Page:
Should we use apostrophe s (’s) with Sunday's Supper?

For Sunday's supper, Asimov was pulling together a wine pairing ... OC Weekly

I noticed that (’s) is quite use with Sunday's Supper:

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Shouldn't we use (’s) when something belongs to someone or something? but supper doesn't belong to Sunday, does it?

I think it shouldn't be a possessive form, I think it should be Noun as Adjective. Am I right?

For Sunday supper, Asimov was pulling together a wine pairing ..


Sunday supper means dinner on any Sunday. After church on Sundays, the family sits down to Sunday dinner.

Sunday's supper refers to that specific meal. On that Sunday, he paired wine with the food.


In your specific context it's entirely a stylistic choice whether to use the Saxon genitive ('s).

Arguably, Sunday's supper is a slightly atypical example in this area. If it had been Sunday dinner, the apostrophe would rarely be included - but it usually would be in, say, Thursday's supper.

The reason for this is that the noun as adjective (noun adjunct, attributive noun) usage tends to be reserved for contexts where what's being referenced is something known, familiar to the speaker.

Native speakers know that Sunday dinner is a particular kind of meal, so it's actually credible to say something like I sometimes have Sunday dinner on Saturday (it'll be understood to mean a Sunday roast, regardless of the apparent "day mismatch").

But if you said I'm having Thursday supper on Friday this week, people would look at you askew. They'd have to suppose that you know exactly what you (either in general, or specifically in your meal plan for the coming week) have for supper on Thursday(s), but they wouldn't normally know what that meal might be, so it wouldn't make much sense.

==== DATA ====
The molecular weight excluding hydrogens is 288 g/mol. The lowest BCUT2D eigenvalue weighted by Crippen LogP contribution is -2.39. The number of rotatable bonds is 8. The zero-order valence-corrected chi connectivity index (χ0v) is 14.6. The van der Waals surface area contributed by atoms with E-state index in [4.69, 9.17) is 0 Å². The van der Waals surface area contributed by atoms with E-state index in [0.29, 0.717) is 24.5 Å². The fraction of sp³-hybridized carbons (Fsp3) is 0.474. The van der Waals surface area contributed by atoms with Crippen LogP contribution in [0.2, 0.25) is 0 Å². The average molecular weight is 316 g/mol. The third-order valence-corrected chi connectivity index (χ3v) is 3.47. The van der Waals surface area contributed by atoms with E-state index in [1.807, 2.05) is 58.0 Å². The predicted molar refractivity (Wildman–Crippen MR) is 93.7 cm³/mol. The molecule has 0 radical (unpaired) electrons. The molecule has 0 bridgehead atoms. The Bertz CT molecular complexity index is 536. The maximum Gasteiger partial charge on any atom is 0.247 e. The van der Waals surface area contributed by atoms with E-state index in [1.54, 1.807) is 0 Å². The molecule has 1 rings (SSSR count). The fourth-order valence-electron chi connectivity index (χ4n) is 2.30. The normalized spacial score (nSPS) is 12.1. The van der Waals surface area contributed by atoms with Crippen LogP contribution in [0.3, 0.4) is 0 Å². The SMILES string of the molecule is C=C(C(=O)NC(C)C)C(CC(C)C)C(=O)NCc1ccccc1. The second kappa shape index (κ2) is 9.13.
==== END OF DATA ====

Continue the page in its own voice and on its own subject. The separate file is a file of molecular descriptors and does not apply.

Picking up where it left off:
• Interesting point on how this works with Sunday but not with, say, Thursday. – J.R. Feb 19 '17 at 1:22
  • @J.R.: I should probably have clarified things a bit more. Essentially the possessive identifies a specific Sunday in OP's example, as per Willow's answer. So without 's in my final example, it's a reference to the kind of supper people in general typically have on (any) Thursday - which doesn't really work because there isn't such a thing as a "typical Thursday supper". My example would still be a bit unusual if I'd included the possessive - but at least it would make sense, given the implication that at least I have such a concept (even if my audience don't know what it is! :) – FumbleFingers Feb 19 '17 at 13:47

You are partly correct.

Generally, a supper on Sunday may be referred to as

Sunday supper

however, the author may be using

Sunday's supper (possessive)

to emphasize the upcoming supper on Sunday.

  • 1
    or a previous Sunday -- a specific Sunday... – WRX Feb 18 '17 at 19:11
  • 2
    @WillowRex Yes, a specific Sunday, I've assumed, without additional context, he is referring to the coming Sunday. – Peter Feb 18 '17 at 19:46

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